By Jesse Marx
By Chris Parker
By Jake Rossen
By Jesse Marx
By Michelle LeBow
By Alleen Brown
By Maggie LaMaack
By CP Staff
AS THE MINNEAPOLIS City Council prepares itself for the annual budget process, it's become apparent that the city's Civilian Review Authority--the mechanism set up to provide a review of citizen complaints of misconduct against Minneapolis police officers--will once again be targeted for elimination.
The review board, with its appropriation of nearly $500,000, has survived similar efforts annually since the City Council created it six years ago. Yet those council members opposed to the CRA's existence believe that this is the year their efforts will succeed.
"I've worked against funding it every year," City Council member Dennis Schulstad (12th Ward) says, "and I think that other people on the council are starting to realize that it's a duplication of services and not effective. It doesn't work. It's almost counterproductive."
Given the finite tax dollars available, Schulstad claims, the political climate is ripe to defund the CRA. He adds that anyone who has a legitimate complaint against a Minneapolis cop already has several avenues available to redress their grievance, including the Minneapolis Police Department's own internal affairs division and the civil court. The money spent on the authority, he continues, could be put to better use--specifically, to hire more cops and bring the police department up to full strength.
Other council members are more pointed in their criticism of the CRA.
"I'm not a big fan of kangaroo courts," says council member Steve Minn (13th Ward). "I don't think the Civilian Review Authority has done anything to further the disciplining of police misconduct. We should move as swiftly as possible to save the city the hundreds of thousands of dollars we waste on this."
The CRA, which was created in January 1990, works something like this: Upon receiving a signed complaint, Executive Director Patricia Hughes either sends the case to mediation, dismisses it outright, or forwards it to one of the authority's three investigators, who makes a recommendation as to whether or not there is probable cause. If Hughes accepts such a recommendation, she appoints a three-member panel to hear the complaint. After the hearing, the panel can either dismiss or sustain the complaint. A sustained complaint is forwarded to Police Chief Robert Olson, who decides whether or not to take disciplinary action.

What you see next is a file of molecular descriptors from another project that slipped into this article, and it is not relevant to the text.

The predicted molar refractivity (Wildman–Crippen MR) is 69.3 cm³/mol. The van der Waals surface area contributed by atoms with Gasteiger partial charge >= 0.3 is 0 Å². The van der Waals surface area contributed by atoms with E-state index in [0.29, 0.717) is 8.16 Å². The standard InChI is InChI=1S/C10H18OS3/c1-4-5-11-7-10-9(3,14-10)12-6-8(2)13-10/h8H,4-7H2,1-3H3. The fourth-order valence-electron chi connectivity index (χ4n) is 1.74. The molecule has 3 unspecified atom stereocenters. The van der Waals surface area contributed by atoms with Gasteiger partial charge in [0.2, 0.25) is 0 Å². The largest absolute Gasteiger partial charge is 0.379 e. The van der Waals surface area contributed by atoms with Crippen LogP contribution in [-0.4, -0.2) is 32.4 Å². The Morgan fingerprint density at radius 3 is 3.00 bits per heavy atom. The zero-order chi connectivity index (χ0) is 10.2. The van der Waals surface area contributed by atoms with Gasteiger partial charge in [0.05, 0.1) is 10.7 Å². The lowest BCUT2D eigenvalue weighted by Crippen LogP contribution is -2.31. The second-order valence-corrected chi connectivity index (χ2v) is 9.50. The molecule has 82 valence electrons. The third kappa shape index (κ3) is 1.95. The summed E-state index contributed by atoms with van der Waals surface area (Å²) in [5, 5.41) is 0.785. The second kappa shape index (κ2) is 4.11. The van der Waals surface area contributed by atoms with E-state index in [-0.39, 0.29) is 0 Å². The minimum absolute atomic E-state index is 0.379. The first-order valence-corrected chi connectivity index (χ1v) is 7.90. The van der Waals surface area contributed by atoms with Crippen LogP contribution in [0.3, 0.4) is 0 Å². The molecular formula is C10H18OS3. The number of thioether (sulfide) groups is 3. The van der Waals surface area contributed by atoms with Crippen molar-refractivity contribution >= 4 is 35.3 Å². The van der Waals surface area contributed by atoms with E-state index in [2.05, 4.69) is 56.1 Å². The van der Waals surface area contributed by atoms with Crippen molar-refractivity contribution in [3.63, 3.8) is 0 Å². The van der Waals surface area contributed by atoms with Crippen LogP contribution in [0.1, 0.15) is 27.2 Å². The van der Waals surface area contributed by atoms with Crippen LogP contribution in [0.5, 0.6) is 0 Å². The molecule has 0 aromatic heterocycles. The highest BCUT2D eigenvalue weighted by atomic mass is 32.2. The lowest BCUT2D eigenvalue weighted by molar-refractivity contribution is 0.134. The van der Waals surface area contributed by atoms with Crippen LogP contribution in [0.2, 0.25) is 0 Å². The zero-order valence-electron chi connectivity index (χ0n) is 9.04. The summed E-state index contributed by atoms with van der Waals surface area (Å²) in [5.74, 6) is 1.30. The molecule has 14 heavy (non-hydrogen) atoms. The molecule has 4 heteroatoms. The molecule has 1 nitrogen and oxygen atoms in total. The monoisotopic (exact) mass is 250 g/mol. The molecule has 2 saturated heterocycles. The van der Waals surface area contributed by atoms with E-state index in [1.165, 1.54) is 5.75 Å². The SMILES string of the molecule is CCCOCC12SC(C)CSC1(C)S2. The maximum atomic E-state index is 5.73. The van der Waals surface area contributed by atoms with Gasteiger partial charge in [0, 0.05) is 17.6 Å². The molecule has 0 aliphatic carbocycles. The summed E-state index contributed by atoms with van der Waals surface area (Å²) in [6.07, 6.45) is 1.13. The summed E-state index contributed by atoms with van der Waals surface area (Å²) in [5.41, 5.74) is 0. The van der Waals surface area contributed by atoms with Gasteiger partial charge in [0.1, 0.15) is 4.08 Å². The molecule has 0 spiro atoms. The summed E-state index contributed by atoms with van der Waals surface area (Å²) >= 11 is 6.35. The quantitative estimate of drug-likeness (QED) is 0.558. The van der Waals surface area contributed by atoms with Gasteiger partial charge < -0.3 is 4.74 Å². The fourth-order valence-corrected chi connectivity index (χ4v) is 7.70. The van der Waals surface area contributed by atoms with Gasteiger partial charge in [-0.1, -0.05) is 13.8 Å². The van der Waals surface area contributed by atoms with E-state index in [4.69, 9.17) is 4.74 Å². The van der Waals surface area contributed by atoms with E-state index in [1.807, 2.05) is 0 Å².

According to the Authority's annual report, it has handled 756 complaints and held 70 hearings during its six-year existence. Of those cases that went to hearing, 40 have been sustained, including charges of excessive force, harassment, and abusive language. During their tenures, Chief of Police John Laux or Acting Chief Richard Schultz took disciplinary action in 19 of 28 cases. Since becoming chief in March 1995, Olson has meted out punishment in eight of 12 cases.
"I think we definitely need it," Council member Jim Niland (6th Ward) says of the CRA, adding that he doubts the Authority's 1997 budget provision will end up on the floor of the Ways and Means Committee room. "It depends on how politically stupid some of the councilors are."
In addition to allowing for a measure of valuable oversight to the police department, Niland says, the CRA handles thousands of calls each year, providing information to citizens who wouldn't ordinarily trust the police to give an honest answer to a misconduct question. Moreover, he goes on, the Authority's existence demonstrates that the city is not blatantly indifferent to police misconduct--something that anyone seeking to win a lawsuit would have to prove.
The battle over 1997 funding will begin when Mayor Sharon Sayles Belton delivers her proposed budget to the council, no later than November 7. A review process, which involves hearing from the heads of the city's various departments, runs from November 13 through November 22. The public gets to put its two cents in on December 3, when the council holds a "Truth in Taxation" meeting.
The serious negotiations, though, get underway on December 5 and 6, when the councilors begin the "mark-up" period--literally taking out the red pens, drawing lines through some items and amending others--and the Ways and Means Committee begins voting on the final budget that it will send to the full council. It's during this period that the CRA will be subject to scrutiny, debate, and, possibly, elimination. The full council will vote on the final budget at its December 11 meeting.
While Schulstad admits he hasn't counted heads yet to see if, in fact, the votes are there to eliminate the CRA, other councilors confirms that they're willing to entertain the idea and that the Authority faces a more rigorous round of budget negotiations this year.
"It's going to be a close vote," Minn says.